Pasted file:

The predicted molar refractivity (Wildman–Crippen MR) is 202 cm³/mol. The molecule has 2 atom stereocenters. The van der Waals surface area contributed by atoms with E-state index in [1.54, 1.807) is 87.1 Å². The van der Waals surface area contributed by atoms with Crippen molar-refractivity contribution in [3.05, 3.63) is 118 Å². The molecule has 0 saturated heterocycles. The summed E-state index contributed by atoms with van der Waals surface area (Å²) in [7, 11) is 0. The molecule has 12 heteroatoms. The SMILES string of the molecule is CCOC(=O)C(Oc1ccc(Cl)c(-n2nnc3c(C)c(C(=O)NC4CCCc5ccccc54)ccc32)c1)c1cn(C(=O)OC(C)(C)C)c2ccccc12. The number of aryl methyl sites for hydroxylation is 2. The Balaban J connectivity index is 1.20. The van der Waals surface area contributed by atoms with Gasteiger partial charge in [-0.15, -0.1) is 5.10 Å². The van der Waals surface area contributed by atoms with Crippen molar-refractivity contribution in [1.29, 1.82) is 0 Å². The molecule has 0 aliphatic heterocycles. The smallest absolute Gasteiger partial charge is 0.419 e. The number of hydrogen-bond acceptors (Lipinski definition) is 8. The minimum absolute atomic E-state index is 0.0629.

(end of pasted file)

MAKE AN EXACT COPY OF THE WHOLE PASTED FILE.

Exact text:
The predicted molar refractivity (Wildman–Crippen MR) is 202 cm³/mol. The molecule has 2 atom stereocenters. The van der Waals surface area contributed by atoms with E-state index in [1.54, 1.807) is 87.1 Å². The van der Waals surface area contributed by atoms with Crippen molar-refractivity contribution in [3.05, 3.63) is 118 Å². The molecule has 0 saturated heterocycles. The summed E-state index contributed by atoms with van der Waals surface area (Å²) in [7, 11) is 0. The molecule has 12 heteroatoms. The SMILES string of the molecule is CCOC(=O)C(Oc1ccc(Cl)c(-n2nnc3c(C)c(C(=O)NC4CCCc5ccccc54)ccc32)c1)c1cn(C(=O)OC(C)(C)C)c2ccccc12. The number of aryl methyl sites for hydroxylation is 2. The Balaban J connectivity index is 1.20. The van der Waals surface area contributed by atoms with Gasteiger partial charge in [-0.15, -0.1) is 5.10 Å². The van der Waals surface area contributed by atoms with Crippen molar-refractivity contribution in [1.29, 1.82) is 0 Å². The molecule has 0 aliphatic heterocycles. The smallest absolute Gasteiger partial charge is 0.419 e. The number of hydrogen-bond acceptors (Lipinski definition) is 8. The minimum absolute atomic E-state index is 0.0629.